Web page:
Greetings To A Loved Church

Philippians 1:1-2

by
Glen Tattersall

If God were to send us a letter, of all the letters written to the churches, which one would we rather receive? The letter to the Corinthians; with all their problems and divisions? The letter to the Galatians; with all the false teachers that were leading them astray? Or perhaps the letter to the Thessalonians; with brethren who were lazy and disorderly?

In all likelihood the letter that we would most like to receive would be the one written to the church at Philippi. A church that was commended for its love and faithfulness. A church that was basically exhorted to maintain Godly unity. As we consider Paul’s greeting to the Philippians we need to learn what made it such a dearly loved church and how we can apply those lessons to ourselves.

In around AD 50 the apostle Paul began his second missionary journey. Responding to a vision of a man from Macedonia pleading for him to come and help, Paul and his company departed for that region. The first city in which he preached was the city of Philippi, a Roman colony. In Acts 16: 11-15 we read: “Therefore loosing from Troas, we came with a straight course to Samothracia, and the next day to Neapolis; And from thence to Philippi, which is the chief city of that part of Macedonia, and a colony: and we were in that city abiding certain days. And on the sabbath we went out of the city by a river side, where prayer was wont to be made; and we sat down, and spake unto the women which resorted thither. And a certain woman named Lydia, a seller of purple, of the city of Thyatira, which worshipped God, heard us: whose heart the Lord opened, that she attended unto the things which were spoken of Paul.  And when she was baptised, and her household, she besought us, saying, if ye have judged me to be faithful to the Lord, come into my house, and abide there. And she constrained us.”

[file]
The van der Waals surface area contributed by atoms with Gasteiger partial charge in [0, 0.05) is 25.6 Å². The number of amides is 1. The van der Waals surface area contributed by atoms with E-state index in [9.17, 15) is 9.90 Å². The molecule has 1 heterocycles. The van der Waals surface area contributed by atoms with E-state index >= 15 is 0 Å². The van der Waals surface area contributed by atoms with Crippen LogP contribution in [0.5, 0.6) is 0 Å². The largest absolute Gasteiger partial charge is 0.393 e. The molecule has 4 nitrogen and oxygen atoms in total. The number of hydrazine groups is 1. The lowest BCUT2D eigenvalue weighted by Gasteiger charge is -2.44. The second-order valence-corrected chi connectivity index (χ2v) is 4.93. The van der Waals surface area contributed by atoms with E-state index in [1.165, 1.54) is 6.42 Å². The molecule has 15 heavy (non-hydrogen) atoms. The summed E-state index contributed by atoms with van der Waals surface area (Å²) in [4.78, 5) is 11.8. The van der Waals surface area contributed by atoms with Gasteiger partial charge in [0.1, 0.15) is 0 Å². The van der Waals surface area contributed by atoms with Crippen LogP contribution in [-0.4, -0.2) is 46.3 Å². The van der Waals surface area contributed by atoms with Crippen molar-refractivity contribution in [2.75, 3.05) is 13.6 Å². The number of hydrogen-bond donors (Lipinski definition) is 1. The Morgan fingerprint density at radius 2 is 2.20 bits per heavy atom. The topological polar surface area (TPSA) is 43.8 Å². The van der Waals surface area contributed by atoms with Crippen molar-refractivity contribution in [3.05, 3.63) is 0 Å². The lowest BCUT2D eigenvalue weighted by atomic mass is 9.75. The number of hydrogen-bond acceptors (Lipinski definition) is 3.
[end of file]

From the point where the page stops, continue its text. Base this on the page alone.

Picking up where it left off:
As Paul did not go into a synagogue to first begin to preach, as was his custom, we infer that there were not many Jews in this city, for at least ten Jewish men were required to form a synagogue. Rather he went down to the riverside where the Jews met to pray.

The first converts in Philippi were Lydia and her household. The second lot of converts were the Philippian gaoler and his household, which we read of later in the same chapter. Apparently after Paul left, Luke remained for a while by the change from the first person in Chapter 16, to the third person in chapter 17. Until we read the letter to the Philippians this is all we know of the church.

Some twelve years later, when Paul writes to them, the church had grown from its small beginnings. This is indicated by the way the church was now organised and by the works it was engaged in.

Their growth is an example for us today. Although our congregations may be small in number our goal of growth should be the same. A growing church is doing the Lord’s will. Even though growth at times may be slow, we need to remember to do the best we can and allow the Lord to give the increase. As Paul writes in I Corinthians 3: 5-7: “Who then is Paul, and who is Apollos, but ministers by whom ye believed, even as the Lord gave to every man? I have planted, Apollos watered; but God gave the increase. So then neither is he that planteth any thing, neither he that watereth; but God that giveth the increase.”

A mighty oak is from a very small acorn, and great congregations grow from small faithful ones. Had the Philippian church taken the attitude of just keeping the saved, saved, then we would have never read this epistle. However it did grow, and grew to the point where it was scripturally organised.